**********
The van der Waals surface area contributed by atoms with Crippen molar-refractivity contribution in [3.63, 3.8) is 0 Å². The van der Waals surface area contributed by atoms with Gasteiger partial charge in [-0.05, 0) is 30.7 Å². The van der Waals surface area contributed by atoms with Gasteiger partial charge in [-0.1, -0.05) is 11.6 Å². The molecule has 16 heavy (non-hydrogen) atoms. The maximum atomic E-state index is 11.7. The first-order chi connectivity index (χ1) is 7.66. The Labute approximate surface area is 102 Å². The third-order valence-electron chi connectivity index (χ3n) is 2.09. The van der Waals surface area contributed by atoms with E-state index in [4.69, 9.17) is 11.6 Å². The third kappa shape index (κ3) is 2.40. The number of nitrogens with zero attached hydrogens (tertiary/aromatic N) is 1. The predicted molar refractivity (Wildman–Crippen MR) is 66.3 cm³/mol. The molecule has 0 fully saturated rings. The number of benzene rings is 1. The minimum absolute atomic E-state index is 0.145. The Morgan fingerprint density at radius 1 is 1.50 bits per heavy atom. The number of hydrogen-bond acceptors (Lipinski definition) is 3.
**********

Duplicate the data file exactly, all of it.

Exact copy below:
The van der Waals surface area contributed by atoms with Crippen molar-refractivity contribution in [3.63, 3.8) is 0 Å². The van der Waals surface area contributed by atoms with Gasteiger partial charge in [-0.05, 0) is 30.7 Å². The van der Waals surface area contributed by atoms with Gasteiger partial charge in [-0.1, -0.05) is 11.6 Å². The molecule has 16 heavy (non-hydrogen) atoms. The maximum atomic E-state index is 11.7. The first-order chi connectivity index (χ1) is 7.66. The Labute approximate surface area is 102 Å². The third-order valence-electron chi connectivity index (χ3n) is 2.09. The van der Waals surface area contributed by atoms with E-state index in [4.69, 9.17) is 11.6 Å². The third kappa shape index (κ3) is 2.40. The number of nitrogens with zero attached hydrogens (tertiary/aromatic N) is 1. The predicted molar refractivity (Wildman–Crippen MR) is 66.3 cm³/mol. The molecule has 0 fully saturated rings. The number of benzene rings is 1. The minimum absolute atomic E-state index is 0.145. The Morgan fingerprint density at radius 1 is 1.50 bits per heavy atom. The number of hydrogen-bond acceptors (Lipinski definition) is 3.